https://educationinspection.blog.gov.uk/2018/11/12/knife-crime-a-shared-problem/

Knife crime: a shared problem

In the capital, knife crime and youth violence have become depressingly regular features of the news bulletins. Week on week we hear about another young life taken, a family heartbroken, and a community shattered.

Since 2014 knife crime has increased by 22% across England and Wales and by 36.7% across London. The Mayor’s Office for Policing and Crime (MOPAC) statistics tell us that around a quarter of London residents feel that knife crime and gangs are problems in their area.

So earlier this year, Ofsted carried out research into how London schools are dealing with knife crime. We looked at how schools are protecting pupils from the threat of knives while they are in school, and how they are educating pupils about the dangers of carrying a weapon outside of school. We also considered whether exclusions play a role in knife crime and youth violence. Children who are excluded from school are twice as likely to carry a knife.

Importantly, we know that schools are safe places, and it’s a very rare day that children are caught up in serious violence on school grounds. However, violent crime and the links to gangs are issues that many young people in London encounter on a daily basis. Which is why we need to look beyond the school gates.

As well as providing a safe environment, and teaching children about gangs and crime, there are things that school leaders must do better. Our research shows that schools have very different ways of dealing with these issues and there is no one size fits all solution. But in London there is a unique set of circumstances in which schools are clustered closely together and gang territories overlap, which can lead to problems.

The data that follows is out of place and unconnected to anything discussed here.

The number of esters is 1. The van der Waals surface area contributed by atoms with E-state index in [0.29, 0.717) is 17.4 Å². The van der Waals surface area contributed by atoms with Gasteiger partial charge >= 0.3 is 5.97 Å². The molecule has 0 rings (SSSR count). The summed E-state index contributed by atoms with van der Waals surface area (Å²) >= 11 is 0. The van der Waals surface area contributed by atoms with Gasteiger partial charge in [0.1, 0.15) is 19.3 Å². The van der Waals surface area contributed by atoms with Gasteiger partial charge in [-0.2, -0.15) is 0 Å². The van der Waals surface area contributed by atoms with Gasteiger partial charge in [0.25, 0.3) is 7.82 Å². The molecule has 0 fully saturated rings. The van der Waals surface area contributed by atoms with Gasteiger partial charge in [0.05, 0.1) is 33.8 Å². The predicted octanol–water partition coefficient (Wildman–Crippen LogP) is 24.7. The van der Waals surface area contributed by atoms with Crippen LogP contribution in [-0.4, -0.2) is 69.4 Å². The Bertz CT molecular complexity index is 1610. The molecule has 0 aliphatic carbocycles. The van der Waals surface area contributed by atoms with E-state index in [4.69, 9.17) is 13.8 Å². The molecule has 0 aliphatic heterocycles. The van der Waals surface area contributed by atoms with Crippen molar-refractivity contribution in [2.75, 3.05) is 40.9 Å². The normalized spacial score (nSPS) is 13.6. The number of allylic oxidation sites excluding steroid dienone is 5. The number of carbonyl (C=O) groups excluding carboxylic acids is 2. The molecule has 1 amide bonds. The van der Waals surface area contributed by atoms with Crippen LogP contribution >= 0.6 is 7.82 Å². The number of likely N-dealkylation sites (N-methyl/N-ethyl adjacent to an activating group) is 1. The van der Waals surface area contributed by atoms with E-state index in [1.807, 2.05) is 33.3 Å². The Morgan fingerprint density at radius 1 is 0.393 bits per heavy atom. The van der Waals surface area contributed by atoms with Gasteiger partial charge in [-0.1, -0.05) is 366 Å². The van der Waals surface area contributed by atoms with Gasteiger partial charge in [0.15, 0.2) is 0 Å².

I was concerned to hear from some parents that gangs are taking advantage of these circumstances by targeting pupils in schools that take a zero-tolerance approach to knives. Gangs know that once children have been excluded, they are much more vulnerable and easier to groom. Gangs are taking advantage of this by, for example, getting children to take a knife into school or to break another rule which gets them excluded.

This raises a major red flag. Zero-tolerance policies can be extremely effective, but schools need to take proactive steps to protect children from gang members who seek to exploit the rules to build their empires. At the same time, to stop gangs being able to ‘divide and rule’ schools need to discuss their approach with their neighbours and the police.

Alongside this some schools are using zero-tolerance approaches in an overly rigid way.  We have seen examples of teenage girls being excluded for carrying a knife for the purposes of self-harm. While schools need to deal with this behaviour, it is difficult to see how this approach safeguards these girls or supports them through their mental health issues.